SATSince I have had over 700 students take our 60 Second ACT vs. SAT Assessment, I have noticed that the majority of students come out favoring the SAT. That said, I decided to drill down to find out why.

FYI: The 60 Second ACT vs. SAT Assessment consists of 11 either/or questions based on skill set and learning preferences. Roughly 70% have favored the SAT. Even though about 60% of those favor it by one point, those who favor the SAT 7+ points exceed 60%.

Here’s what I know about the exams based upon the skill sets tested as well as the test formats:

 

  1. The reading passage questions tend to be in order on the SAT whereas on the ACT, that’s often not the case. Scanning through the passages to find answers to questions can eat up the clock.

 

  1. The four reading passages on the ACT average 800-1000 words; on the SAT the 5 reading passages average 600-800 words. Each passage has 10 questions. (Two passages on the SAT have 11 questions.) Students have 8.75 minutes per passage on the ACT where they have 13 minutes on the SAT. That’s roughly 43% more time on the SAT.

 

  1. More questions on the SAT tend to revolve around the point of the passage rather than extraneous details as on the ACT. Students who become adept in identifying the thesis – the foundation piece of our test prep programs – can go through the passages with more rapidity and accuracy.

 

  1. Though the grammar sections on the ACT and SAT are pretty much the same – College Board essentially ‘stole’ the ACT format – the rhetoric questions are generaly worded much clearer on the SAT. SAT allotted 33% more time on this section relative to the ACT.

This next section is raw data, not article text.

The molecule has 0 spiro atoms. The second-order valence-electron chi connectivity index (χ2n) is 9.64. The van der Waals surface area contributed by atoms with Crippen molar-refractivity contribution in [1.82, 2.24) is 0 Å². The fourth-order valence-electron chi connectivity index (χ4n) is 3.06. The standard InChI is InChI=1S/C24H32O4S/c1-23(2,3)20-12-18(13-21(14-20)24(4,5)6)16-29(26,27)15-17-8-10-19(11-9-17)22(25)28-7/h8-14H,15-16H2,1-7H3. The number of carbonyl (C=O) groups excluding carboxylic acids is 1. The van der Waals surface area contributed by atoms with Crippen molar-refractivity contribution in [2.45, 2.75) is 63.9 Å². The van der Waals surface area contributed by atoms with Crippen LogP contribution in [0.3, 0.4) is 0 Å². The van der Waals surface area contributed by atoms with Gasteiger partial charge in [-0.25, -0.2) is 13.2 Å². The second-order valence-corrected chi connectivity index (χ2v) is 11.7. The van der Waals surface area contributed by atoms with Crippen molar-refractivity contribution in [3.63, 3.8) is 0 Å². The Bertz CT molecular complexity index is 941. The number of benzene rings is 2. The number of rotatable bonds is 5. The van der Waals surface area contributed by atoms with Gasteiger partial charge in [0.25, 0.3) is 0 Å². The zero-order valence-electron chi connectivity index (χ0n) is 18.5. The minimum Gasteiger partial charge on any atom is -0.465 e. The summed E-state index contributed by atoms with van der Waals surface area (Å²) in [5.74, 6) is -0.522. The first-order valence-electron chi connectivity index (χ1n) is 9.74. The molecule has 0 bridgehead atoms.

1. The math sections on the SAT focus more on Algebra II/trigonometry and correlate more with school level math (as does the ACT); however, the ACT math tests a wider range of math concepts – particularly leaning toward geometry. Also, about 15 percent of the questions involve using advanced mathematical concepts; on the SAT it’s merely about knowing them. This often makes it more of a challenge for students who don’t excel in math as you never know when the ACT will through a ‘curve ball’.

 

  1. Averaged together, the non-calculator and calculator sections average about 45% more time than the ACT. ACT: 60 seconds (one minute) per question; SAT: 83 seconds per question (1 minute 13 seconds) per question.

 

  1. Though the SAT does have a non-calculator math section – unlike the ACT where a calculator can be used throughout – once students learn our time saving strategies not dependent on a calculator, the section is rarely a challenge, especially relative to the more challenging math level on the ACT.

 

  1. The ACT math has 5 choices rather than 4 as on the SAT. Having to deal with an additional choice also serves to make the math questions slightly harder and eats up additional time on the clock.

 

  1. Unlike the SAT, the ACT has a separate Science section. This is really not testing Science knowledge – it’s about being able to read and interpret charts and graphs. Once students learn the strategies for the four types of Science passages, most find it not that challenging. The problem is many are drained by the time they get to this final section on the exam. Bottom line, the Science section is a major casualty of the ‘fatigue factor’. (The SAT has 2-3 charts and graphs sprinkled through the reading and writing sections.)

 

CAVEAT:  This is not to say that there are not MANY students who will do better on the ACT or who would be better served to try both exams. To find out what’s best for YOUR teen, click here to schedule an introductory call.

 

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